The holidays are about spending time with friends and family. But hosting a holiday dinner for your loved ones can be costly. Consumers are expected to spend more than $100 on food and candy for the holiday season this year, according to the National Retail Federation.
That’s just the average amount, though. If you’ve ever hosted a holiday gathering, you know it’s easy to blow hundreds of dollars on food and drinks for your guests.
You don’t have to resort to a sad, skimpy meal, though. Instead, use any or all of these tips to feed your guests a memorable holiday dinner on the cheap.
Make your meal a potluck
Many of us assume that we have to pay for and prepare the entire spread.
Grayson Bell, founder of Debt Roundup, said this was the tradition for his family’s Thanksgiving gathering. “For many years, we would just move from house to house, and whoever was hosting was responsible for the bulk of the food and beverages,” he said. “As the family grew, it was getting expensive. The average dinner and beverages would range between $300 and $500.”
However, it doesn’t have to be this way.
Eventually, his 18-member family switched to a potluck-style meal. They create a menu in an online Google document, with each person picking the items he or she wants to bring.
“Instead of having one group pay for the bulk, we share the costs across the entire family,” he said. “This brings our costs down to about $50 per family. It’s an effective way to share the costs and not burden one family every year with picking up the tab.”
If you host a potluck, use websites such as PerfectPotluck.com or SignUpGenius.com to create online sign-up sheets for meal items. With both of these free sites, you can specify what items you want people to bring and how much.
Spend no more than $5 per guest
If you plan to prepare all of the food for your holiday gathering, you can do it without spending hundreds of dollars.
“My hard and fast rule for holiday feasts is spend $5 per person,” said Erin Chase, creator of $5 Dinners. “For someone on a budget and counting pennies, $5 per person is within a range that they should be able to afford.”
So if you’re preparing a meal for 12 people, a simple menu will cost you $60. You can find a multitude of recipes for $5 dishes at 5DollarDinners.com.
There are plenty of ways to stick to a $5-per-person budget. For example, if you’re making a Thanksgiving meal, take advantage of the slew of coupons for feast ingredients that manufacturers and stores release online and in newspapers in the weeks leading up to the holiday, said Chase. Then, do your grocery shopping the week of Thanksgiving to get the best, rock-bottom prices on ingredients you need for your meal.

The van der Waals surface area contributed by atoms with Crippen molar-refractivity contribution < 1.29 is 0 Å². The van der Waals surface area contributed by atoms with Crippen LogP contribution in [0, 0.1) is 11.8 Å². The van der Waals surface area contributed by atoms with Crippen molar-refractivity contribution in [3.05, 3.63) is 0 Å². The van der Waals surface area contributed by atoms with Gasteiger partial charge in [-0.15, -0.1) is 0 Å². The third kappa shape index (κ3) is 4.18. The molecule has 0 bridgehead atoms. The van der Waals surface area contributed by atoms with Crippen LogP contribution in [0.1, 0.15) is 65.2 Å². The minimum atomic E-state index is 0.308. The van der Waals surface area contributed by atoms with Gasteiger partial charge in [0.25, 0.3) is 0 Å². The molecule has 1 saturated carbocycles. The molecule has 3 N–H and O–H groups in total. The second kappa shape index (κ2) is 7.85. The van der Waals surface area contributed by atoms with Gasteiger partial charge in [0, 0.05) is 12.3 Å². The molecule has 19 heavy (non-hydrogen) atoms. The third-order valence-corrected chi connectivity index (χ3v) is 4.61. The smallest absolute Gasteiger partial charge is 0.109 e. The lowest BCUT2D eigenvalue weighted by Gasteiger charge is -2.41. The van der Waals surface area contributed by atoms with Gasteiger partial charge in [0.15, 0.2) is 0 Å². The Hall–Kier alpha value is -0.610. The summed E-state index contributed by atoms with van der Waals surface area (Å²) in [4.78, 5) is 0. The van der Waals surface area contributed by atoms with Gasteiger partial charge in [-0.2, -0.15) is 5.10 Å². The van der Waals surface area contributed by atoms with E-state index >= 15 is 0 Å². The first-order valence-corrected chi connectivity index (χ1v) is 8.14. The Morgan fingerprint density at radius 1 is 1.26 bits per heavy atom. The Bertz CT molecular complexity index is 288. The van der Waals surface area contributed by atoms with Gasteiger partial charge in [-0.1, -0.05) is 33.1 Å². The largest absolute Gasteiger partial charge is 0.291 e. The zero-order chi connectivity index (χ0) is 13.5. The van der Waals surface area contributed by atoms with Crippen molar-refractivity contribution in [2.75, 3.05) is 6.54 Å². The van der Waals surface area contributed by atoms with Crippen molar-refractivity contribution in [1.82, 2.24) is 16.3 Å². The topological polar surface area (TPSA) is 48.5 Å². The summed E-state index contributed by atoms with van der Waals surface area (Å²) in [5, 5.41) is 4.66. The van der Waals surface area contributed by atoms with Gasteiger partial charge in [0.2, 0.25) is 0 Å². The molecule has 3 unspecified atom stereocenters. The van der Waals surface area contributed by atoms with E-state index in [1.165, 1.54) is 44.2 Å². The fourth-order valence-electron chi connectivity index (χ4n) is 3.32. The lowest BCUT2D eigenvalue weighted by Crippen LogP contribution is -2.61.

“You might not want to brave the crowds, but if you do, you’ll spend the least possible on your feast,” he said.
Keeping your menu simple can keep costs under control, said Kristie Sawicki, creator of Saving Dollars & Sense. “Remember when planning this meal that you do not need to make every single dish,” she said. It can include a meat such as turkey for Thanksgiving, one potato dish, stuffing, one other vegetable, a salad and dessert.
Baking everything from scratch is another way to keep the cost of holiday meals below $5 per person. Liz of frugal-living site Frugalwoods.com said she and her husband host a family Thanksgiving every year and buy everything in its rawest form. In the past, they spent $177.50 on food for meals for the entire week for themselves and three in-laws who were visiting. That breaks down to $3.22 per person per meal, including the Thanksgiving dinner with turkey, wine and other fixings.
Also, make sure you get an accurate head count of guests so that you don’t spend more than necessary on food. “Nothing wastes more food than when you cook for 20 and eight show up,” said Laura Oliver of AFrugalChick.com. “Track down your ‘maybes’ a few weeks out, and ask for a firm commitment.”
Use cost-saving shortcuts
Although making your holiday meal entirely from scratch can be one way to save money, you also can keep costs down by using canned or frozen items along with fresh ingredients. This strategy works particularly well for Thanksgiving dishes.
“Thanksgiving is one of the greatest meals that you can have in your year, and one of the beautiful things about Thanksgiving is it can be so cost-conscious,” said chef, author and TV host Sandra Lee.
For example, make an affordable side dish by starting with a box of cornbread stuffing, then adding a can of Campbell’s Chicken with Rice soup, a bunch of chopped celery and scallions along with poultry seasoning, she said.
Keep down the cost of desserts
Stock up on baking supplies starting the week before Thanksgiving.
“This is the cheapest time of year for all the basics in the baking aisle, and all have a long shelf life,” said Gault. “Not only can you stock up for months beyond the holidays, but you can save 60 to 70 percent on your holiday baking through New Year’s.”
The best deals will coincide with the release of manufacturer and store coupons that you can use to get an even deeper discount.
You don’t have to make an elaborate dessert to please your crowd. Gault said she keeps it simple and cheap by making six dozen sugar cookies for about $5.
“Throughout the holidays, and as guests are coming, pull out a box to decorate,” she said. “It’s even a very fun activity to sit around the table together and decorate, and everyone can take home their creations.”